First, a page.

Swords & Soldiers - ReviewCraig Snow , posted on 02 October 2010 / 3,677 Views
Almost a year and a half ago, I reviewed Swords & Soldiers, which was, at the time, exclusive to Nintendo’s WiiWare service. Swords & Soldiers has now been released on PSN, with a couple of notable additions. But is it enough to make up for the long wait, and has the core game stood the test of time?
The gameplay is almost identical to that of the WiiWare original. Your units – controlled by the AI - automatically move along a generally linear 2D battlefield. You select your army’s composition, determine the progress of the tech tree and draw upon a regenerating mana pool to cast spells over the battlefield like a God. It’s an RTS set-up that strips away a lot of the grinding and micro-management of most RTS games, making it ideal for the consoles.
Tech trees consist mostly of units and spells (as well as a single building for each faction). Units vary from standard melee and ranged fighters, to specialised casters and heavy warriors. Each unit has its own strengths and weaknesses when set against the enemy equivalent, and the key is to maintain a strong combination to counter enemy units.
Each of the three factions (Vikings, Chinese, and Aztecs) has four standard spells and one superior spell with the potential to cause huge amounts of damage to the enemy, the best of which is the Aztec’s boulder spell, which sends a boulder hurtling across the battlefield, knocking down everything in its path (including your units, unless you manage to press X in time for the boulder to jump over them) until it smashes into a solid structure. Other, more standard spells, include the Viking ability to strike an enemy unit with lightning, the Aztec ability to perform mind control and turn an enemy unit against his own side, and the Chinese ability to rain arrows upon the enemy.
The WiiWare version of Swords & Soldiers allowed you to use either the pointer or the D-pad to scroll the battlefield, and the pointer to select units and spells. With the PSN version, you navigate the battlefield using either the analog stick or the D-pad, and use a combination of hotkeys and the analog stick to access units and spells. The incorporation of hotkeys means that nothing is truly lost in the transition from WiiWare to PSN as far as the controls are concerned; Swords & Soldiers is just as accessible and enjoyable to play using the Dual Shock 3 as it was using the Wiimote.
The graphics are crisper and more pleasing to look at, of course, since Swords & Soldiers is now in HD (with 3D support), but the colourful, cartoon-like graphical style remains fundamentally unchanged. The animations are quite simplistic, but the screen comes alive with activity and colour when a battle is in full swing, with masses of units engaging one another in the middle of the battlefield and spells being cast frantically. The story’s presentation is also the same – still conveyed using simple text boxes without any voice acting, but told with wry humour and wit throughout. The sound effects and music are both decent enough, but quickly become repetitive.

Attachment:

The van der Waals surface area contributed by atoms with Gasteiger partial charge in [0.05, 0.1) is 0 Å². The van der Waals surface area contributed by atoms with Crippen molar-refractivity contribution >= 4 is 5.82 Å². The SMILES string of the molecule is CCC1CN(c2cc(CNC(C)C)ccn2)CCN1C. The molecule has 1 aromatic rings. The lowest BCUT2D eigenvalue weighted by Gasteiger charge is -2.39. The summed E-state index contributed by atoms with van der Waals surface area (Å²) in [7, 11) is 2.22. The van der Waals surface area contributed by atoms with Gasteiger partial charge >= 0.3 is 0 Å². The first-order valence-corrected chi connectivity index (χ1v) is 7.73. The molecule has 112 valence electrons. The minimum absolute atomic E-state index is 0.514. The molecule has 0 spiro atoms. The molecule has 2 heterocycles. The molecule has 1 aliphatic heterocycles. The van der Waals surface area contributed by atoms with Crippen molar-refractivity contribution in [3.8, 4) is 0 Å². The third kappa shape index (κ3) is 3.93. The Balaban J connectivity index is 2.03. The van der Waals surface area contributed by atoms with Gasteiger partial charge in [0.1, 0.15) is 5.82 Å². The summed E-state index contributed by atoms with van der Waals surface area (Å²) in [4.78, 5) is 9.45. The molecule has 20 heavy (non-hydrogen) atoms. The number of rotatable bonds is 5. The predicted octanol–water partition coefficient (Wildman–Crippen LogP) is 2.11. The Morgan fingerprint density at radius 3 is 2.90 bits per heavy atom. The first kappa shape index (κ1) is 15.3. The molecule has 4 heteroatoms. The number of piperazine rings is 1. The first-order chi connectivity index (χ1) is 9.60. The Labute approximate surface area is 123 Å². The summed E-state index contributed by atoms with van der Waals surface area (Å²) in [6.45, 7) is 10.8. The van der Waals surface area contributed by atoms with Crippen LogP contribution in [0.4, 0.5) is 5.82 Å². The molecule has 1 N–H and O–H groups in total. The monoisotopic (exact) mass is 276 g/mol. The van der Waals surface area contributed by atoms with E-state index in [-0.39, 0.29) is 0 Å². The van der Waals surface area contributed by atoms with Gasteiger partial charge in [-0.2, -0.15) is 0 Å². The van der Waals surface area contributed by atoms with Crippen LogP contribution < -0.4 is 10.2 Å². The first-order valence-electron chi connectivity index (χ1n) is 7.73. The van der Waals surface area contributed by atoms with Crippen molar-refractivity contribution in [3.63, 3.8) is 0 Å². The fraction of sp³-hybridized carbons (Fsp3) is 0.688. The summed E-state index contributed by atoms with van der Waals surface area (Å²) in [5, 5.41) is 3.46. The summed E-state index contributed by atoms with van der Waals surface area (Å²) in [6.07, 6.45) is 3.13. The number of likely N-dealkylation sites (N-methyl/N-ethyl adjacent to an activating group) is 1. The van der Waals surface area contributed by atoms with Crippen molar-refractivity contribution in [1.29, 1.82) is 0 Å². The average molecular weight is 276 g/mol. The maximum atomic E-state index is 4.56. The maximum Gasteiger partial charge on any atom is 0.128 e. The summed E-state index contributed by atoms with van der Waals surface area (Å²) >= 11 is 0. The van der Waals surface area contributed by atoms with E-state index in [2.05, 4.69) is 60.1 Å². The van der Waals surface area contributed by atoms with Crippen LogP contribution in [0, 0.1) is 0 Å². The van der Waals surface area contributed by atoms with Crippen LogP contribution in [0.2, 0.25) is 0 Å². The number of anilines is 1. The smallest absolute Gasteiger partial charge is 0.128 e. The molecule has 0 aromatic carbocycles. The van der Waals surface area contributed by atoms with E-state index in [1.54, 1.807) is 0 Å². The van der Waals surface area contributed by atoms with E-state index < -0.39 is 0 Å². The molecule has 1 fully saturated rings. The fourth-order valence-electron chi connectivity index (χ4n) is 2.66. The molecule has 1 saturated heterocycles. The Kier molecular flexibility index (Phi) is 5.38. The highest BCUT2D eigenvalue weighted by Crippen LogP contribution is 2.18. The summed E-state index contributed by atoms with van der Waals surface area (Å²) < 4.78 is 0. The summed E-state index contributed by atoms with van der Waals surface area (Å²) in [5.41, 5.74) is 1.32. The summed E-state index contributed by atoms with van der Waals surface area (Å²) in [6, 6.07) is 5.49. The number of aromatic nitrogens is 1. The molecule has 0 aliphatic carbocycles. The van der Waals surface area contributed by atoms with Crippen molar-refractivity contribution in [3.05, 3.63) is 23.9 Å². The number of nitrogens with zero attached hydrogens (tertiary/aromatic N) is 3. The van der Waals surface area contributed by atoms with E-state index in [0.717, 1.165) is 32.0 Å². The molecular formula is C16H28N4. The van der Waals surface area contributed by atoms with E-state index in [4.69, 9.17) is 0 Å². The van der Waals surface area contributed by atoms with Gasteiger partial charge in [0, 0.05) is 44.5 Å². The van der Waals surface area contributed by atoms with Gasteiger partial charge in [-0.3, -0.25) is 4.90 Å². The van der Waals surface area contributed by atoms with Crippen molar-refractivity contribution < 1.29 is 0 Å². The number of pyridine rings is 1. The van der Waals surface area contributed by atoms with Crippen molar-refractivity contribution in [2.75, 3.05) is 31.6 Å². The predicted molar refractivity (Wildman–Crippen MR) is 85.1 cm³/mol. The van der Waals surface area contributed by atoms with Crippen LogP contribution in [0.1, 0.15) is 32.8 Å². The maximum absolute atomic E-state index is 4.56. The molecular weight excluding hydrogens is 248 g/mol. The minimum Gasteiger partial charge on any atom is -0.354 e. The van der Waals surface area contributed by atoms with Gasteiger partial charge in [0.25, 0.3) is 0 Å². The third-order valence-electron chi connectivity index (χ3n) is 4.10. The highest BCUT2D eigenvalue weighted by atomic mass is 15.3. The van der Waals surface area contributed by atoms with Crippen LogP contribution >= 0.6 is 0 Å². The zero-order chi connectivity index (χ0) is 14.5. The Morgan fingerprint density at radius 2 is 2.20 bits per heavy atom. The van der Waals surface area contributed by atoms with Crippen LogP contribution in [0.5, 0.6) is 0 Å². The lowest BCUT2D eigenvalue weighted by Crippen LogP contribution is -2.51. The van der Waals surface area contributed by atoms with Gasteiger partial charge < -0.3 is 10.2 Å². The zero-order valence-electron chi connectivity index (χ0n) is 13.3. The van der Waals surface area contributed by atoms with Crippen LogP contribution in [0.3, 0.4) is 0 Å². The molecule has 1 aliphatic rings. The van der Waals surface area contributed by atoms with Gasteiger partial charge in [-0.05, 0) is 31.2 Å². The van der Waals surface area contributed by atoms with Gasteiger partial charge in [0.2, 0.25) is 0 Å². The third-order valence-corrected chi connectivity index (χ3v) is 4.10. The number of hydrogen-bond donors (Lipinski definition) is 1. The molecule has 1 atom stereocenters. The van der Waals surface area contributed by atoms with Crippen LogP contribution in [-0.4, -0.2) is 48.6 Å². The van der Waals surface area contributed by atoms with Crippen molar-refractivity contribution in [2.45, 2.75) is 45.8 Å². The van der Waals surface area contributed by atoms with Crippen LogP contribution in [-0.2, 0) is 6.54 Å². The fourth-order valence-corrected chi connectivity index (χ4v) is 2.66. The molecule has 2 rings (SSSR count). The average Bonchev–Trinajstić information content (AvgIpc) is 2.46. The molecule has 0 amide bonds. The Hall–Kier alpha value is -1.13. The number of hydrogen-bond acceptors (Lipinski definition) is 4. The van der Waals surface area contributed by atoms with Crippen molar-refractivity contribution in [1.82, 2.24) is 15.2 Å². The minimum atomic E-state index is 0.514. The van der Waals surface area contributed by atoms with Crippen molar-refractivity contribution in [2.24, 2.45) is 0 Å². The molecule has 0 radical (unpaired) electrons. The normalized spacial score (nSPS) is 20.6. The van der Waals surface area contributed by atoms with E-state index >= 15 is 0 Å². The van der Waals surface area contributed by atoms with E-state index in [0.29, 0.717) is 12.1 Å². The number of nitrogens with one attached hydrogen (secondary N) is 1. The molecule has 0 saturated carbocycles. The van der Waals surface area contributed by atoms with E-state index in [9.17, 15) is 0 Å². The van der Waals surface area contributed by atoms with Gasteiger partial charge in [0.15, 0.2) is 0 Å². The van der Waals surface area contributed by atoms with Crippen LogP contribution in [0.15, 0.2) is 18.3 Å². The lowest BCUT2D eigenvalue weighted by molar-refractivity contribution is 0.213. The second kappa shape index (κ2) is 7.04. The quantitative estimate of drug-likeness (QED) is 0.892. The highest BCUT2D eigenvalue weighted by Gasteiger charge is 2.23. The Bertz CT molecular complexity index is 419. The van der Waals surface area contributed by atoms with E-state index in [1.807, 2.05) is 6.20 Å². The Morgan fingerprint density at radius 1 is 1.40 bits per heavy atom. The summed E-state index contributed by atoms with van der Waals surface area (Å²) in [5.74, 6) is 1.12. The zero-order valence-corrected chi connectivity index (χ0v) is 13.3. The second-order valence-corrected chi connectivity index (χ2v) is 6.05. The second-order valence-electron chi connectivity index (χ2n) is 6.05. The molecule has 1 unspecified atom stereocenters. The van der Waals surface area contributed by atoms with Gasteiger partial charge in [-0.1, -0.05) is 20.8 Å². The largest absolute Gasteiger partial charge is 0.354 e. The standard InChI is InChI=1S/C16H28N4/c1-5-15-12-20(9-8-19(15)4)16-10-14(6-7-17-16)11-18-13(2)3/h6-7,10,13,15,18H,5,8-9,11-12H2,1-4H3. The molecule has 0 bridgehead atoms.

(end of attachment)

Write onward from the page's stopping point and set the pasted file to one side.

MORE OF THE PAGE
At $10, Swords & Soldiers is pretty good value for money considering the amount of content on offer. There’s a full story mode, spanning three different factions, which takes around five or six hours to complete. There are also three single player mini-games, each tied to a different faction. The Chinese mini-game is a survival game; a concept taken from some of the missions you complete in the campaign. The Aztec mini-game is based on their boulder spell: you are challenged to crush enemy units whilst trying to avoid your own. Finally, the Viking mini-game, which is the most interesting, gives you control of just a single unit and tasks you with negotiating a course of enemy units, utilising the spells you’re given, as well as those which you unlock during the mini-game itself.
There’s also a skirmish mode, which allows you to set up a quick game against the computer or a human opponent using split screen multiplayer. This mode is fully customizable, so you can select the map, the AI difficulty, the factions used, and so on. Finally, there’s now online multiplayer – a feature which was notably absent from the WiiWare version. Finding another player is - at the time of writing - extremely quick and easy, and the whole experience is completely lag free. Sometimes, downloadable titles like this have issues with their online functionality, but Swords & Soldiers has no such problems.
To summarise, there are 3 key differences between the WiiWare and PSN versions of Swords & Soldiers: Firstly, the PSN version utilises the PS3’s HD and 3D capabilities, though the presentation is fundamentally the same. Secondly, the WiiWare version makes good use of the Wiimote, but clever use of hotkeys makes the PS3 version just as easy to control. And last but not least, the PSN version adds online multiplayer and PS3 Trophies.
It had been well over a year since I had played Swords & Soldiers, and I wasn’t really sure whether I would enjoy returning to it. I need not have been concerned - I greatly enjoyed my time with the PSN version of the game. It’s been a long wait for PS3 users, and I wouldn’t recommend it to those who’ve already played the WiiWare version, but if you have yet to experience Swords & Soldiers, then this is definitely the best version to purchase.
There are no comments to display.